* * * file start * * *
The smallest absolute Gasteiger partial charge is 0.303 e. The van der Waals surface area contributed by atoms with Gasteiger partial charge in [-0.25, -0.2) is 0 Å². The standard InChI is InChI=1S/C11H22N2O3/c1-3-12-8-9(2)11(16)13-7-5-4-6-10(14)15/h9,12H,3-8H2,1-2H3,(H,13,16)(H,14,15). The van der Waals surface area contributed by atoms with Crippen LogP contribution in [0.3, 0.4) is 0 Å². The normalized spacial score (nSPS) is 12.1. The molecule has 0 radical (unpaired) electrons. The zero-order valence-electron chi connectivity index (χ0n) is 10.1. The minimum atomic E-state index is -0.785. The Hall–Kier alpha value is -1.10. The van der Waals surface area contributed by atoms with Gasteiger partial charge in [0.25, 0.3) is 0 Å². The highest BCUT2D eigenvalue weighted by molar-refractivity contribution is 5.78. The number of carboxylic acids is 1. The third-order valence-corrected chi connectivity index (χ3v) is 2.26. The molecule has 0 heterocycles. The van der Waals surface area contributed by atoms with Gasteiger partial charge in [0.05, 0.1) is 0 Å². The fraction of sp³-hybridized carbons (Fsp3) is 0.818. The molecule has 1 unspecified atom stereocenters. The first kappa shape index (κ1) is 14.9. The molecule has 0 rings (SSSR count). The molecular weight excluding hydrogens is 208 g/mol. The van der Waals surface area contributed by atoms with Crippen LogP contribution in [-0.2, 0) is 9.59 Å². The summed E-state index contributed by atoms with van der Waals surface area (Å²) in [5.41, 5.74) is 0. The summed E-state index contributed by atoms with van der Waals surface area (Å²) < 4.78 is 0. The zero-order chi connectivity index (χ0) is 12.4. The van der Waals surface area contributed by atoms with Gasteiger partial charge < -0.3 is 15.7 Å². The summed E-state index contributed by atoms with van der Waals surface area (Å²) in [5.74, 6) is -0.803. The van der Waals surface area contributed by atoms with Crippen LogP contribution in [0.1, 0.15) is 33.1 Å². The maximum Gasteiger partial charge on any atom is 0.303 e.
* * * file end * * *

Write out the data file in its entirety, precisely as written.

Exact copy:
The smallest absolute Gasteiger partial charge is 0.303 e. The van der Waals surface area contributed by atoms with Gasteiger partial charge in [-0.25, -0.2) is 0 Å². The standard InChI is InChI=1S/C11H22N2O3/c1-3-12-8-9(2)11(16)13-7-5-4-6-10(14)15/h9,12H,3-8H2,1-2H3,(H,13,16)(H,14,15). The van der Waals surface area contributed by atoms with Crippen LogP contribution in [0.3, 0.4) is 0 Å². The normalized spacial score (nSPS) is 12.1. The molecule has 0 radical (unpaired) electrons. The zero-order valence-electron chi connectivity index (χ0n) is 10.1. The minimum atomic E-state index is -0.785. The Hall–Kier alpha value is -1.10. The van der Waals surface area contributed by atoms with Gasteiger partial charge in [0.25, 0.3) is 0 Å². The highest BCUT2D eigenvalue weighted by molar-refractivity contribution is 5.78. The number of carboxylic acids is 1. The third-order valence-corrected chi connectivity index (χ3v) is 2.26. The molecule has 0 heterocycles. The van der Waals surface area contributed by atoms with Gasteiger partial charge in [0.05, 0.1) is 0 Å². The fraction of sp³-hybridized carbons (Fsp3) is 0.818. The molecule has 1 unspecified atom stereocenters. The first kappa shape index (κ1) is 14.9. The molecule has 0 rings (SSSR count). The molecular weight excluding hydrogens is 208 g/mol. The van der Waals surface area contributed by atoms with Crippen LogP contribution in [-0.2, 0) is 9.59 Å². The summed E-state index contributed by atoms with van der Waals surface area (Å²) in [5.41, 5.74) is 0. The summed E-state index contributed by atoms with van der Waals surface area (Å²) < 4.78 is 0. The zero-order chi connectivity index (χ0) is 12.4. The van der Waals surface area contributed by atoms with Gasteiger partial charge < -0.3 is 15.7 Å². The summed E-state index contributed by atoms with van der Waals surface area (Å²) in [5.74, 6) is -0.803. The van der Waals surface area contributed by atoms with Crippen LogP contribution in [0.1, 0.15) is 33.1 Å². The maximum Gasteiger partial charge on any atom is 0.303 e.